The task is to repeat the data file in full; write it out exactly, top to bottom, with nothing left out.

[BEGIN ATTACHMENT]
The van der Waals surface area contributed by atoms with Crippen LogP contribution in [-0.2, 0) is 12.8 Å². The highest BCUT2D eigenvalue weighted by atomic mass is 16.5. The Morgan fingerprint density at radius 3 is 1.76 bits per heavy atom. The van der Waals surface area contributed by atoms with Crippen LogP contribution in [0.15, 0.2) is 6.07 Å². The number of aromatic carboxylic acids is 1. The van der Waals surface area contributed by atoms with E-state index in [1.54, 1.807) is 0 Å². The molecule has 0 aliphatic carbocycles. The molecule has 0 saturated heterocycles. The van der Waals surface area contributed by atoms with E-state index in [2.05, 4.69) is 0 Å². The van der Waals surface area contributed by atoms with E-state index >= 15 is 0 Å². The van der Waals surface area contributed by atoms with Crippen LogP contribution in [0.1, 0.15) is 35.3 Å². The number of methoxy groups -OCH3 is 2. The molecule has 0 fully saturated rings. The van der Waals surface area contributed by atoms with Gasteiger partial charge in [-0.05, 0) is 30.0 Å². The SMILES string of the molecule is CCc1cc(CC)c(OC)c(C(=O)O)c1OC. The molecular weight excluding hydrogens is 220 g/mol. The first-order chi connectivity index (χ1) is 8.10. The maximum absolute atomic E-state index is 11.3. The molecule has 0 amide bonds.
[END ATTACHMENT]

The van der Waals surface area contributed by atoms with Crippen LogP contribution in [-0.2, 0) is 12.8 Å². The highest BCUT2D eigenvalue weighted by atomic mass is 16.5. The Morgan fingerprint density at radius 3 is 1.76 bits per heavy atom. The van der Waals surface area contributed by atoms with Crippen LogP contribution in [0.15, 0.2) is 6.07 Å². The number of aromatic carboxylic acids is 1. The van der Waals surface area contributed by atoms with E-state index in [1.54, 1.807) is 0 Å². The molecule has 0 aliphatic carbocycles. The molecule has 0 saturated heterocycles. The van der Waals surface area contributed by atoms with E-state index in [2.05, 4.69) is 0 Å². The van der Waals surface area contributed by atoms with E-state index >= 15 is 0 Å². The van der Waals surface area contributed by atoms with Crippen LogP contribution in [0.1, 0.15) is 35.3 Å². The number of methoxy groups -OCH3 is 2. The molecule has 0 fully saturated rings. The van der Waals surface area contributed by atoms with Gasteiger partial charge in [-0.05, 0) is 30.0 Å². The SMILES string of the molecule is CCc1cc(CC)c(OC)c(C(=O)O)c1OC. The molecular weight excluding hydrogens is 220 g/mol. The first-order chi connectivity index (χ1) is 8.10. The maximum absolute atomic E-state index is 11.3. The molecule has 0 amide bonds.